Bunn, Stephanie
Nomadic Felts



Nomadic Felts: Artistic Traditions in World Cultures

Believed to be one of the earliest textiles, felt has been made by the nomadic peoples of Central Asia fo over 2,500 years and the craft still thrives there today. Valued for both its function and decorative qualities, felt is used to make tent covers and all manner of objects relating to daily life, such as carpets, interior fittings, carrying bags, saddle cloths and clothing. Traditional feltmaking is also still practised in many other parts of the world, and this book provides the first comprehensive overview. It looks in particular detail at the Turkic and Mongol traditions, which include felt from Kyrgyzstan, Kazakhstan, Uzbekistan, Turkmenistan and Xinjiang, and from Mongolia, Tibet, Bhutan and South-East Asia respectively, as well as closely associated styles from Afghanistan and the Caucasus.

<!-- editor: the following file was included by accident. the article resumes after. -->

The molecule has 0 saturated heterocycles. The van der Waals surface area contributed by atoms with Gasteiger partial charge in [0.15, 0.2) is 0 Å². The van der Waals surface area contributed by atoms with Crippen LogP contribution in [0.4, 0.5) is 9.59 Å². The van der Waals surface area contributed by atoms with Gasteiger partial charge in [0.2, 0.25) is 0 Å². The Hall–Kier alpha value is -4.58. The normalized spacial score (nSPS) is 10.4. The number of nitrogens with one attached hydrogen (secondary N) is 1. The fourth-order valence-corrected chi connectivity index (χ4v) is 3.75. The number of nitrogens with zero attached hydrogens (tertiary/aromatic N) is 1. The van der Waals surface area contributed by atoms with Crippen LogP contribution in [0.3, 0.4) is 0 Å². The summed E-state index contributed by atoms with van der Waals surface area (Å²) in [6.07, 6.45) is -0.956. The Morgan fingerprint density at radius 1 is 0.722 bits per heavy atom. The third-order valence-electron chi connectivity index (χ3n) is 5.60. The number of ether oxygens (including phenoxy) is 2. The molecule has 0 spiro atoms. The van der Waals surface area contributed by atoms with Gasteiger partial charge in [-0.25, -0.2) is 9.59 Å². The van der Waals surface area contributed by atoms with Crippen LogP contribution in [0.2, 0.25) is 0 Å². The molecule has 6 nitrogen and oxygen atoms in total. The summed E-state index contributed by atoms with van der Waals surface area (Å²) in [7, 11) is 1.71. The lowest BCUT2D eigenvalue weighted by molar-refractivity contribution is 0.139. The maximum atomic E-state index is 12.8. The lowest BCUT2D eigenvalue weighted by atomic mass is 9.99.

Iranian, Turkish and Indian felts reveal historical influences from the Middle East; other parts of the world with related traditions include the Balkans, Romania, Hungary and Japan. As well as the history and technology of feltmaking, the book explores patterns and their meaning and symbolism.

Illustrated with spectacular textiles from museums around the world, as well as field photographs, archival material and details of motifs, this book gives a unique insight into nomadic life and will be an inspirational source of designs for textile specialists

Dr Stephanie Bunn is a lecturer in Social Anthropology at the University of St Andrews, Scotland. She has made several collections of felts for British museums, and was anthropological consultant to the exhibition Striking Tents: Central Asian Nomad Felts from Kyrgyzstan (Museum of Mankind, 1997).

With over 210 colour and 20 black and white illustrations

Nomadic Felts: Artistic Traditions in World Cultures, Stephanie Bunn, The British Museum Press, 2010

First edition. Paperback. Minor shelf wear. Very good condition.